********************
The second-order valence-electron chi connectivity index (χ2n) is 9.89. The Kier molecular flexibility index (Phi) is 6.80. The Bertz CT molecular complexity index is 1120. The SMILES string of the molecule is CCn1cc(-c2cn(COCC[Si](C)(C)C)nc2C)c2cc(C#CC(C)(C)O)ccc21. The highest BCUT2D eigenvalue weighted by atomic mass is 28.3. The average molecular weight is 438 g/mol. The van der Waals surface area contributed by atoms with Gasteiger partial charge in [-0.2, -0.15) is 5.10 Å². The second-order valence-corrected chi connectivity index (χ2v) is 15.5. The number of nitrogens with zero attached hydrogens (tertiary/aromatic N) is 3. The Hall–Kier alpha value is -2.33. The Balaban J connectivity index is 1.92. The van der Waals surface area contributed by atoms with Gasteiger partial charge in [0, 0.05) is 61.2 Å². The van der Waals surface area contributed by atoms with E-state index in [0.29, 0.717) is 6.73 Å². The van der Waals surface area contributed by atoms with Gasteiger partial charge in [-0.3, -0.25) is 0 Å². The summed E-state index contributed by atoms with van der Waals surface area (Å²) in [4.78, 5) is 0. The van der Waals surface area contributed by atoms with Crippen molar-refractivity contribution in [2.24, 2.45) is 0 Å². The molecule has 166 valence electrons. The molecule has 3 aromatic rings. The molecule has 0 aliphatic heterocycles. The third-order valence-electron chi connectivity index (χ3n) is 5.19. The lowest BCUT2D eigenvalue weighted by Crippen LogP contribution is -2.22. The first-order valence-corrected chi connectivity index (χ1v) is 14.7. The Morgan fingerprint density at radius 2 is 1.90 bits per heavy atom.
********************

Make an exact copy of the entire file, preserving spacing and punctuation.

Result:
The second-order valence-electron chi connectivity index (χ2n) is 9.89. The Kier molecular flexibility index (Phi) is 6.80. The Bertz CT molecular complexity index is 1120. The SMILES string of the molecule is CCn1cc(-c2cn(COCC[Si](C)(C)C)nc2C)c2cc(C#CC(C)(C)O)ccc21. The highest BCUT2D eigenvalue weighted by atomic mass is 28.3. The average molecular weight is 438 g/mol. The van der Waals surface area contributed by atoms with Gasteiger partial charge in [-0.2, -0.15) is 5.10 Å². The second-order valence-corrected chi connectivity index (χ2v) is 15.5. The number of nitrogens with zero attached hydrogens (tertiary/aromatic N) is 3. The Hall–Kier alpha value is -2.33. The Balaban J connectivity index is 1.92. The van der Waals surface area contributed by atoms with Gasteiger partial charge in [0, 0.05) is 61.2 Å². The van der Waals surface area contributed by atoms with E-state index in [0.29, 0.717) is 6.73 Å². The van der Waals surface area contributed by atoms with Gasteiger partial charge in [-0.3, -0.25) is 0 Å². The summed E-state index contributed by atoms with van der Waals surface area (Å²) in [4.78, 5) is 0. The van der Waals surface area contributed by atoms with Crippen molar-refractivity contribution in [2.24, 2.45) is 0 Å². The molecule has 166 valence electrons. The molecule has 3 aromatic rings. The molecule has 0 aliphatic heterocycles. The third-order valence-electron chi connectivity index (χ3n) is 5.19. The lowest BCUT2D eigenvalue weighted by Crippen LogP contribution is -2.22. The first-order valence-corrected chi connectivity index (χ1v) is 14.7. The Morgan fingerprint density at radius 2 is 1.90 bits per heavy atom.